Speaking Up or Shutting Up: When To Do Which

By Donna RandallUncategorizedWith 0 comments

As caregivers of people who are winding down their lives, we walk the delicate tight rope of making a comment or simply letting matters ride. Often in a split second we must decide which option to take, and usually we make that decision based on whether or not speaking up will solve anything, or make a positive difference of any kind.

Just this past week, I found myself in a situation in which I had to make such a judgement call. It was Friday, and the bather was due to arrive at 11am. As I made the trek from my husband’s and my part of the house using the outside route to the laundry facilities, I encountered our care recipient sitting in her outside chair and looking quite unhappy, while wrapped up in her robe. I bade her good morning, and asked her if she was enjoying the beautiful morning. Quickly and abruptly I learned that she was waiting again for her bath and that she hates waiting. So, perhaps reacting to this grumpiness, and knowing that whether or not she was waiting for her bath she’d likely be sitting in the same spot but dressed, I asked, “Well, why are you waiting?” Then when she explained that she was always waiting for her bath, I suggested that she is welcome to throw on her gardening clothes and work outside since the bather knows where to find her if she is not in the house. Hearing that true statement, she gave me a bit of an unhappy look and replied, “Well yeah, I could”, and then proceeded to remain sitting in the chair, but looking somewhat more cheery.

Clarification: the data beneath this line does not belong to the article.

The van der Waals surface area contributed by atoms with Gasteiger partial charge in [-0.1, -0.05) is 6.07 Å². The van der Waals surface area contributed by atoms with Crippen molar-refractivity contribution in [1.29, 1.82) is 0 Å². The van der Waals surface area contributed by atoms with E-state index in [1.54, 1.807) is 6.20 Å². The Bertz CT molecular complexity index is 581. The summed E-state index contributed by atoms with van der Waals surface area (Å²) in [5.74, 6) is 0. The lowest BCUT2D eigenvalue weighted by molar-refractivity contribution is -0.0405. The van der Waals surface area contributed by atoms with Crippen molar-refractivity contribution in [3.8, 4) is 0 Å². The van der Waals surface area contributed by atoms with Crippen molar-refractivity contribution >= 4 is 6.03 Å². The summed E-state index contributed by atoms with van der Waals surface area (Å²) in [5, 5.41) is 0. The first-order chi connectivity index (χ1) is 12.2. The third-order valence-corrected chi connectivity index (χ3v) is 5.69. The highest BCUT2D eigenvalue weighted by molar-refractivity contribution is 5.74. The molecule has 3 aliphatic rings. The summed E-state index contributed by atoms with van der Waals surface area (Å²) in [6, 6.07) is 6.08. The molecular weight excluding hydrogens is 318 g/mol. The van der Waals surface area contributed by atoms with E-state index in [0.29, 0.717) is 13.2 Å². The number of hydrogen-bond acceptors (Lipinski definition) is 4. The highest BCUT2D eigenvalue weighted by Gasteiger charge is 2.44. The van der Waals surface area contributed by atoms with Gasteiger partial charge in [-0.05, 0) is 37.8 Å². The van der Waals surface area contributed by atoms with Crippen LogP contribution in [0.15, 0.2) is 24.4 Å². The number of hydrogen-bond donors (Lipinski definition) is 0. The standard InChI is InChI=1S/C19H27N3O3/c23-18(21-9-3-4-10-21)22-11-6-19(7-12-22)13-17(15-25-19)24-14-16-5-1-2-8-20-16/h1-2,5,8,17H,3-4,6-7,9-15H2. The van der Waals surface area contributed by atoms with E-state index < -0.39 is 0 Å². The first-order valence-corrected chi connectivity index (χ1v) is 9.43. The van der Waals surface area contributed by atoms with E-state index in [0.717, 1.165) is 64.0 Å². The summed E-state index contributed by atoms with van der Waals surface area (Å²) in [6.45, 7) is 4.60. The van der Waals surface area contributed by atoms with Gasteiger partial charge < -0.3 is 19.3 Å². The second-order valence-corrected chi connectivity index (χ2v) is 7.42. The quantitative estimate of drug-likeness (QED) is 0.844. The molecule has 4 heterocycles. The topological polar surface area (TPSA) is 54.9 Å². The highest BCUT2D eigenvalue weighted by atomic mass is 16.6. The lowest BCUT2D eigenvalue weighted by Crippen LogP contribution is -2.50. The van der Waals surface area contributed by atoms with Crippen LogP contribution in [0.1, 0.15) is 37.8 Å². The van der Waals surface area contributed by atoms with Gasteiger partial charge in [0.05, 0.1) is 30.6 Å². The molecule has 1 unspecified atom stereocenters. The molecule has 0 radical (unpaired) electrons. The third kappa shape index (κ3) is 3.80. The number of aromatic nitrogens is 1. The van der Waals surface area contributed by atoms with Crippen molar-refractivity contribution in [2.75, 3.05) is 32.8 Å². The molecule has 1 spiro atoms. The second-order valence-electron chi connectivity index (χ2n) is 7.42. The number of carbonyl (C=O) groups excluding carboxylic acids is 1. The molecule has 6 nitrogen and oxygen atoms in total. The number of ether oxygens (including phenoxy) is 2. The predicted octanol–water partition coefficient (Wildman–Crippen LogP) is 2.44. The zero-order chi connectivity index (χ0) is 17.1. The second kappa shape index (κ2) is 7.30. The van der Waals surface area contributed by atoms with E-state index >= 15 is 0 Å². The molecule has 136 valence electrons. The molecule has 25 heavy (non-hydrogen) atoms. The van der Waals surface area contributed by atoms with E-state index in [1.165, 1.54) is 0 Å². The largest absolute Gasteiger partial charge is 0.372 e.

In this case, I’d taken a bit of a gamble that seemed to jog our care recipient out of her doldrums, and somehow give her permission to stay put, knowing that it was her choice to sit quietly until the bather arrived. However, the risk I took was that the reaction could have been very different, with me having upset her with the realization that she was sitting in her chair because she was not feeling energetic enough to get dressed and work in the garden.

Yours in caregiving,

dfr